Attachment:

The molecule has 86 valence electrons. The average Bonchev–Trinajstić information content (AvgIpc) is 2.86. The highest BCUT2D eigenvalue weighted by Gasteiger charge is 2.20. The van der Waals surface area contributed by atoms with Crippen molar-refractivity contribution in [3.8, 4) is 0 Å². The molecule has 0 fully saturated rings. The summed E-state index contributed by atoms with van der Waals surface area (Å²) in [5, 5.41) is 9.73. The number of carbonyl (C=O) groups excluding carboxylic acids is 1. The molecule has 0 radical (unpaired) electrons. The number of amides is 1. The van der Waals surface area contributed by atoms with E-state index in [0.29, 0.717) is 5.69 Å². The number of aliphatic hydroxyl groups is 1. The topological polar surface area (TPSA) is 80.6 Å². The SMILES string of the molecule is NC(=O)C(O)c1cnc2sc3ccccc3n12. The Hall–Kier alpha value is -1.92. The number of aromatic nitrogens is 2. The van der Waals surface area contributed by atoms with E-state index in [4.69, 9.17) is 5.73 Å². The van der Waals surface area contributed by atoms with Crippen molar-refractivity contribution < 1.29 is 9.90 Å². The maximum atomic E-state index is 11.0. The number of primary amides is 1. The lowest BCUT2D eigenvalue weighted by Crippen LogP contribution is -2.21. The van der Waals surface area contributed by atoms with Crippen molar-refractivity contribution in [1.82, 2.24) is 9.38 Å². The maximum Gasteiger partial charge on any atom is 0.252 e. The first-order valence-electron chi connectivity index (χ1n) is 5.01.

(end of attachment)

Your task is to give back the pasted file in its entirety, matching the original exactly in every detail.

The molecule has 86 valence electrons. The average Bonchev–Trinajstić information content (AvgIpc) is 2.86. The highest BCUT2D eigenvalue weighted by Gasteiger charge is 2.20. The van der Waals surface area contributed by atoms with Crippen molar-refractivity contribution in [3.8, 4) is 0 Å². The molecule has 0 fully saturated rings. The summed E-state index contributed by atoms with van der Waals surface area (Å²) in [5, 5.41) is 9.73. The number of carbonyl (C=O) groups excluding carboxylic acids is 1. The molecule has 0 radical (unpaired) electrons. The number of amides is 1. The van der Waals surface area contributed by atoms with E-state index in [0.29, 0.717) is 5.69 Å². The number of aliphatic hydroxyl groups is 1. The topological polar surface area (TPSA) is 80.6 Å². The SMILES string of the molecule is NC(=O)C(O)c1cnc2sc3ccccc3n12. The Hall–Kier alpha value is -1.92. The number of aromatic nitrogens is 2. The van der Waals surface area contributed by atoms with E-state index in [4.69, 9.17) is 5.73 Å². The van der Waals surface area contributed by atoms with Crippen molar-refractivity contribution < 1.29 is 9.90 Å². The maximum atomic E-state index is 11.0. The number of primary amides is 1. The lowest BCUT2D eigenvalue weighted by Crippen LogP contribution is -2.21. The van der Waals surface area contributed by atoms with Crippen molar-refractivity contribution in [1.82, 2.24) is 9.38 Å². The maximum Gasteiger partial charge on any atom is 0.252 e. The first-order valence-electron chi connectivity index (χ1n) is 5.01.